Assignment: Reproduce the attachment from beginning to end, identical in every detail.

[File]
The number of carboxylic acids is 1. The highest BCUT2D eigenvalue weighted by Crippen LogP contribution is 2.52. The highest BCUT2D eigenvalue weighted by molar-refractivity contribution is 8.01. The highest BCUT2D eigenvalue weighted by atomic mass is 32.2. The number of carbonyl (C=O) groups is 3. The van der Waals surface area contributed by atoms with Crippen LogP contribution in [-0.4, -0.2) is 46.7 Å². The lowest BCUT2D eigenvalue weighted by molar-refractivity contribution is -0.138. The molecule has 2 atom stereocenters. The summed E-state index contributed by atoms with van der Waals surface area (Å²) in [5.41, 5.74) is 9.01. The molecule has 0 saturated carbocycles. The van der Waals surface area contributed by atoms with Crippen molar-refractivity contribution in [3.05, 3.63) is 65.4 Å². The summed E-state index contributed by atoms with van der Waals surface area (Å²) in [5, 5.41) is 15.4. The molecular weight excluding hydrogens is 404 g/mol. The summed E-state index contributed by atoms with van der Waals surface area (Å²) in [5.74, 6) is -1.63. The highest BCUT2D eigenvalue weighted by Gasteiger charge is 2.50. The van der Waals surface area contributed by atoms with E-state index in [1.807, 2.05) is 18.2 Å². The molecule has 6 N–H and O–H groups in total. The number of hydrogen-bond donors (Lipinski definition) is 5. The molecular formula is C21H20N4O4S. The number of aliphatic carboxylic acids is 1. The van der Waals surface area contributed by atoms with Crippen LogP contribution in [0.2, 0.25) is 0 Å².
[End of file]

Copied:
The number of carboxylic acids is 1. The highest BCUT2D eigenvalue weighted by Crippen LogP contribution is 2.52. The highest BCUT2D eigenvalue weighted by molar-refractivity contribution is 8.01. The highest BCUT2D eigenvalue weighted by atomic mass is 32.2. The number of carbonyl (C=O) groups is 3. The van der Waals surface area contributed by atoms with Crippen LogP contribution in [-0.4, -0.2) is 46.7 Å². The lowest BCUT2D eigenvalue weighted by molar-refractivity contribution is -0.138. The molecule has 2 atom stereocenters. The summed E-state index contributed by atoms with van der Waals surface area (Å²) in [5.41, 5.74) is 9.01. The molecule has 0 saturated carbocycles. The van der Waals surface area contributed by atoms with Crippen molar-refractivity contribution in [3.05, 3.63) is 65.4 Å². The summed E-state index contributed by atoms with van der Waals surface area (Å²) in [5, 5.41) is 15.4. The molecular weight excluding hydrogens is 404 g/mol. The summed E-state index contributed by atoms with van der Waals surface area (Å²) in [5.74, 6) is -1.63. The highest BCUT2D eigenvalue weighted by Gasteiger charge is 2.50. The van der Waals surface area contributed by atoms with E-state index in [1.807, 2.05) is 18.2 Å². The molecule has 6 N–H and O–H groups in total. The number of hydrogen-bond donors (Lipinski definition) is 5. The molecular formula is C21H20N4O4S. The number of aliphatic carboxylic acids is 1. The van der Waals surface area contributed by atoms with Crippen LogP contribution in [0.2, 0.25) is 0 Å².